More than one attorney has been very upset to find that their fees are rarely covered under an attorney malpractice insurance policy. Usually this realization comes after the claim is denied. Included under this category of damages are civil or criminal fines, sanctions, or penalties ordered by a court or other administrative body. In addition, demands for attorney’s fees to be returned to the client are not covered.
But there are always exceptions to the rule. Given the right facts there might be coverage. The Illinois Appellate Court ruled in ILLINOIS STATE BAR ASSOCIATION MUTUAL INSURANCE COMPANY v. Canulli that the ‘Fees’ in question were not attorney fees but actually a legal malpractice claim. This was because the attorney’s actions caused his former client (Freda) to spend more money to defend Freda. So the attorney fees in question were the result of a covered legal malpractice act. According to the Appellate Court:
“….This was a legal malpractice claim, not a fee dispute. Contra Tana, 55 Cal. Rptr. 2d at 163. Freda’s complaint stems from the allegedly negligent way Canulli represented her in the divorce, and it is that negligent representation that caused her to expend more money than necessary. This is clearly a dispute about representation. Therefore, we conclude that the damages Freda sought in her amended complaint were not excluded by the policy and so ISBA Mutual had a duty to defend Canulli against her complaint.
¶ 31 We note that ISBA Mutual’s decision to cut off Canulli’s defense upon receipt of Freda’s amended complaint was a drastic measure. Given the broadness of an insurer’s duty to defend, discussed above (supra ¶ 21), we struggle to understand why ISBA Mutual did not take a more circumspect approach. It could, for example, have continued to defend Canulli under a reservation of rights while ascertaining its obligation. Its failure to do so is incomprehensible.”
But 99 times out of 100, a fee suit exclusion applies. Depending on the insurer’s attorney malpractice policy the language for this exclusion normally is found in 1 of 3 places: the insuring agreement, the definition section where damages or claims are defined, or in the exclusion section of the policy. Typically, this exclusion is found in the definition of damages which is where it is found in the ISBA policy.
A typical example is in the Berkley Insurance Company policy definition of damages:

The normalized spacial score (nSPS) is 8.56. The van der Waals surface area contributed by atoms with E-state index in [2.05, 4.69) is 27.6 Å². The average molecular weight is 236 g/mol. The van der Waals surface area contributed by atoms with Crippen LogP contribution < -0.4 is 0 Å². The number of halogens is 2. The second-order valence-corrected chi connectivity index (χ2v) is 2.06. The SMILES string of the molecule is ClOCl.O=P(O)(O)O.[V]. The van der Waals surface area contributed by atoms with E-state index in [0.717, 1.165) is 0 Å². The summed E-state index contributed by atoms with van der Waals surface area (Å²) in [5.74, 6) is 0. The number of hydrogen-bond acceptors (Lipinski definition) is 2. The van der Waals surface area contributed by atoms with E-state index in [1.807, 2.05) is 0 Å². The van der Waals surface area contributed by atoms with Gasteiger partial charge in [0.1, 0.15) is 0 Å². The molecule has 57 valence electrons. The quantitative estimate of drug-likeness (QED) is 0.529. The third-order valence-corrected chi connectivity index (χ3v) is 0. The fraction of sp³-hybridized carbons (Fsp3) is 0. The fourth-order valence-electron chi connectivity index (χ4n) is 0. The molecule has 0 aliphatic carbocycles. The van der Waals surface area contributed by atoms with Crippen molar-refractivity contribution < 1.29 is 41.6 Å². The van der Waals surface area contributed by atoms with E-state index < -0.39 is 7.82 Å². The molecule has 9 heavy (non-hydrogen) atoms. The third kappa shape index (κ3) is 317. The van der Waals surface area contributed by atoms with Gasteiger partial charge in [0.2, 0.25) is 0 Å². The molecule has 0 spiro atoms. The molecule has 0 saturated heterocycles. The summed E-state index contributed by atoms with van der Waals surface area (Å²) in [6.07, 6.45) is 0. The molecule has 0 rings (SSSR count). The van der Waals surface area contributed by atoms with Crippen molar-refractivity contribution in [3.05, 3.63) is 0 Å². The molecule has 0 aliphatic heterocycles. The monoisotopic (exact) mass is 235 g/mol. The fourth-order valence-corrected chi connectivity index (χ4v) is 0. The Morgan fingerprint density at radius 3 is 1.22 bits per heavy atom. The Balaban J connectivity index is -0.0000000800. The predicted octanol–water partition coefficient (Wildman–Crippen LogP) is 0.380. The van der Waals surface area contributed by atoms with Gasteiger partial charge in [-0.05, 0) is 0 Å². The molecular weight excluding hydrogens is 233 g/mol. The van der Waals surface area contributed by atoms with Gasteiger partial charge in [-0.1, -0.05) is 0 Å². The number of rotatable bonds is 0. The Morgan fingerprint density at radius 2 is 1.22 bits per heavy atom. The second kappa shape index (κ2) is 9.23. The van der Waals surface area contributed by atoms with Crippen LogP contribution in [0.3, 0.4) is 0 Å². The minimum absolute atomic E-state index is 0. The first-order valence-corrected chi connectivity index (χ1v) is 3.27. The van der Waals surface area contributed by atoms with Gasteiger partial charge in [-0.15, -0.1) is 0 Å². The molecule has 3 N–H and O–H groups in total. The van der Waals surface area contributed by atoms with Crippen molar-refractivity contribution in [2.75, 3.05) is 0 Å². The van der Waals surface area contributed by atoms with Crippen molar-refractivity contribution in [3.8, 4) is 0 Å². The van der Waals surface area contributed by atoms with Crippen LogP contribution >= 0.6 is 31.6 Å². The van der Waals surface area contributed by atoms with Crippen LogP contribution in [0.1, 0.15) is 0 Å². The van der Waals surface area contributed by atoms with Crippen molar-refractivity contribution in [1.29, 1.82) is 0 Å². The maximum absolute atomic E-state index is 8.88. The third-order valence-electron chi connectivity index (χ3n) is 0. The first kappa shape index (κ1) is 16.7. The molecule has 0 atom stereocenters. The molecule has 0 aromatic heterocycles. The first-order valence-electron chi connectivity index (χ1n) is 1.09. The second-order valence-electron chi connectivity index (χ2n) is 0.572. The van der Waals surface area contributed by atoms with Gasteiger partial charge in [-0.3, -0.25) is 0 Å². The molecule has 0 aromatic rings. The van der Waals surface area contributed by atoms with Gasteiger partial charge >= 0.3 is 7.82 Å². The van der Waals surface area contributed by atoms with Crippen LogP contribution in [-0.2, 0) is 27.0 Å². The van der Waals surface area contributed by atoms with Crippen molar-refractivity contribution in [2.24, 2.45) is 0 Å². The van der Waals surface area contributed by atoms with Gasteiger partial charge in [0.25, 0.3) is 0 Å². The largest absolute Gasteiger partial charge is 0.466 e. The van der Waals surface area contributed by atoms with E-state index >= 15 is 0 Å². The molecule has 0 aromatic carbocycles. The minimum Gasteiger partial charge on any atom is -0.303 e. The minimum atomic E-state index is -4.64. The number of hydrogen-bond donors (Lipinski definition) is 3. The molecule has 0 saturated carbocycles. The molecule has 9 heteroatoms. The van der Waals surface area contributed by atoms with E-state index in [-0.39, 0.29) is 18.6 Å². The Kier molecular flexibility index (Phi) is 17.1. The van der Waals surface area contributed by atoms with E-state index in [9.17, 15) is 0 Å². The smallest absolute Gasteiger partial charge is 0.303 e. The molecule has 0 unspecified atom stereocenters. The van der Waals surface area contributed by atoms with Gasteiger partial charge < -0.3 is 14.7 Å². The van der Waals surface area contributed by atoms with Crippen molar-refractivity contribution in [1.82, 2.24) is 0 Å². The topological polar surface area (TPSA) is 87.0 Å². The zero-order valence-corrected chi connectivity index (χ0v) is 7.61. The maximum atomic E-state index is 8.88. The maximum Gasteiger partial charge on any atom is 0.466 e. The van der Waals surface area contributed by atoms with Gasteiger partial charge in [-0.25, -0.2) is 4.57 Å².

D. Damages means judgments, awards and settlements (including pre-judgment interest), provided all settlements are negotiated with the assistance and approval of the Insurer. Damages also includes punitive and exemplary damages, and the multiple portions thereof, to the extent that such damages are insurable under the law of the most favorable applicable jurisdiction. Damages do not include:
1. legal fees, costs and expenses paid or incurred or charged by any Insured, no matter whether claimed as restitution of specific funds, forfeiture, financial loss, set-off or otherwise, and injuries that are a consequence of any of the foregoing;
2. civil or criminal fines, sanctions, penalties or forfeitures, whether pursuant to law, statute, regulation or court rule, including but not limited to awards under 18 U.S.C. §1961, et. seq., Federal Rules of Civil Procedure 11 or 28 U.S.C. §1927 and state statutes, regulations, rules or law so providing, and injuries that are a consequence of any of the foregoing;
3. injunctive or declaratory relief; or
4. any amount for which an Insured is absolved from payment by reason of any covenant, agreement or court order.
Fees can be a significant exposure to an attorney as court awarded attorney’s fees can amount to millions of dollars. Attorney fees and associated sanctions (which were excluded in the above case) tend not to be covered because when awarded they are meant to punish for deliberate, excessive or egregious acts by an attorney so there should be no coverage.
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Lee Norcross, MBA, CPCU
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